To most folks, Super Bowl LIV, the San Francisco 49ers vs. the Kansas City Chiefs, was a game like any other, an opportunity to cheer on their favorite team, to denounce their enemy, or gather together with friends and eat food while waiting for the typical wild commercials developed by American-centric corps. But while most of us were focused on the game, dancer/actor/singer/business woman Jennifer Lopez was in the final stages of executing a dream performance: the Halftime Show at the Super Bowl. Described by her longtime manager Benny Medina as the largest stage in entertainment, Lopez has been dreaming for the opportunity to perform and wasn’t going to let that chance pass her by. Captured by director Amanda Micheli (One Nation Under Dog), Halftime records the months leading up to this performance, inviting audiences in to see how Lopez conceived, developed, and executed her portion of the program, all through the lens of her extensive career. Halftime isn’t a tell-all or an exposé, rather it’s a look at how audiences and the entertainment industry devour celebrity, uninterested in what this does to the people in the spotlight.
First, some background and a clarification:
According to Halftime, each Super Bowl Halftime Show has one headliner who is allowed to invite whomever they like in order to design the show of their choosing. While there is input from the NFL, it seems that the intent or vision of the performance is entirely up to the headliner. The difference here is that the year Lopez was asked to headline, she was asked to do so with Shakira. If you do a Google search on Shakira right now, the top stories will likely feature a number of click-bait articles with titles proclaiming how Lopez thought sharing the stage with Shakira was a terrible idea. Having zero fight in this, allow me to offer some context: in the documentary, while on the phone with Shakira discussing what the pair will do during the program, Lopez tells her that the NFL has given them around 14 minutes to perform (due to the need of setting up & breaking down the production to get back to the game), which gives each around six minutes. In her frustration, she explains that it was a bad idea to have two headliners as neither has enough time to put on the show their respective fans deserve. This was not a statement of Lopez’s own superiority or a declaration of how this was her (Lopez’s) show. Everything the two discussed was collaborative and supportive with zero denigration aimed at either party. Instead, a single conversation is stripped of context and used to gain clicks and sell ad space. Coincidentally, this gets to the heart of Micheli’s Halftime and the approach of the documentary to explore Lopez as a professional performer.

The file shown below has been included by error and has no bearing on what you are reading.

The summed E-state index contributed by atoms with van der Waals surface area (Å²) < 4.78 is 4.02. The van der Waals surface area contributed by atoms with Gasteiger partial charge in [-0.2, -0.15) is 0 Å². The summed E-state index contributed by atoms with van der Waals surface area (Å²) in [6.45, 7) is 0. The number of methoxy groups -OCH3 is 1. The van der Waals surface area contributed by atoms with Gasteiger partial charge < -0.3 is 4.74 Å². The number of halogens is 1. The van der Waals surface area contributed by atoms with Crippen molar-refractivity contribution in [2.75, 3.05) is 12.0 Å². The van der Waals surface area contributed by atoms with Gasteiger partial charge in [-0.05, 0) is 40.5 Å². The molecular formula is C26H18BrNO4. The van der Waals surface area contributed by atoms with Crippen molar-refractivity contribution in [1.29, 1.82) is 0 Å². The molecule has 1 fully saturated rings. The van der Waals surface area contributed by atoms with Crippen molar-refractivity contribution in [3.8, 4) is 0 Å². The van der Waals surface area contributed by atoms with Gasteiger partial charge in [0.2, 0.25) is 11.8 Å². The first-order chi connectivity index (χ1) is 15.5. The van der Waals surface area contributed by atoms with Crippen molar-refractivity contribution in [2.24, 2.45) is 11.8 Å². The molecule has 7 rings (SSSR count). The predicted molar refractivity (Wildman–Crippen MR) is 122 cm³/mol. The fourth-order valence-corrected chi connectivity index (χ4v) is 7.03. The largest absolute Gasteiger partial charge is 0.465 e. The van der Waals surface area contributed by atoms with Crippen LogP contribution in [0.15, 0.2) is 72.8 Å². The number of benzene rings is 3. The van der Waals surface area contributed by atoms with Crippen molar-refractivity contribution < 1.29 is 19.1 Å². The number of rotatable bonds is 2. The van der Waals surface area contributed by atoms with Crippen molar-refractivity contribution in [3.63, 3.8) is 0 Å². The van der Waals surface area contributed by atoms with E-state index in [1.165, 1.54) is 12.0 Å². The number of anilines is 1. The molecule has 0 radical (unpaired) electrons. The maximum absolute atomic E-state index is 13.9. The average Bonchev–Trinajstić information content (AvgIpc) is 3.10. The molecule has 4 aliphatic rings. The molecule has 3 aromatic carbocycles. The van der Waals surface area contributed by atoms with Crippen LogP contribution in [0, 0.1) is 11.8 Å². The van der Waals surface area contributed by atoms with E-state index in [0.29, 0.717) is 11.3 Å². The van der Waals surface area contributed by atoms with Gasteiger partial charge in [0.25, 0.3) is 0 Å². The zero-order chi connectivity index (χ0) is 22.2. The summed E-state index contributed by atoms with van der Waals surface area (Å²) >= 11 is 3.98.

So if Halftime isn’t a story involving Lopez’s personal life, what kind of exploration of self is it?
Halftime is not a cursory, surface-level watch, it’s just not interested in offering audiences unnecessary gossip. Instead, through a mixture of archived footage, home photos, as-it-happens material, and interviews primarily from Lopez, a mosaic of a woman is crafted. This mosaic uses the journey toward the Halftime Show as the catalyst to look backward at the journey that got her there. This means that the previously mentioned conversation with Shakira, as it invokes Lopez having been on a night shoot, to jump over to behind the scenes footage on the set of the rom-com Marry Me released earlier this year. It also allows the documentary, as appropriate, to jump to look at other moments in her filmography. But where a doc might bring up her films just to make a point of how many she’s starred in, Halftime does it to address other issues like self-doubt and insecurity brought on by her own view of her abilities and talent or to highlight how, against her wishes, she became a commodity to be passed back and forth in the public eye. From Lopez leading her backup dancers and conversing with her choreographer and manager, we see a person in combat of her space, but then it jump cuts to moments in which she’s objectified via a long line of jokes about her posterior or her love life. Carol Martori’s (The Donut King) editing of the past into the present picks up the emotional labor where the talking head interviews from Lopez or the “present day” footage leaves off. There’s a psychological toll that comes from being in the public eye and constantly under scrutiny. Go anywhere online that’s talking about the mischaracterization of Lopez’s comment and you’ll see it playing out in real time, no longer needing to view footage of Matt Lauer, David Letterman, Matt Stone, or others reducing Lopez because they can. By creating a narrative device of traveling forward toward the Halftime Show while looking backward, Micheli creates many opportunities to reexamine moments in Lopez’s career that audiences thought they understood.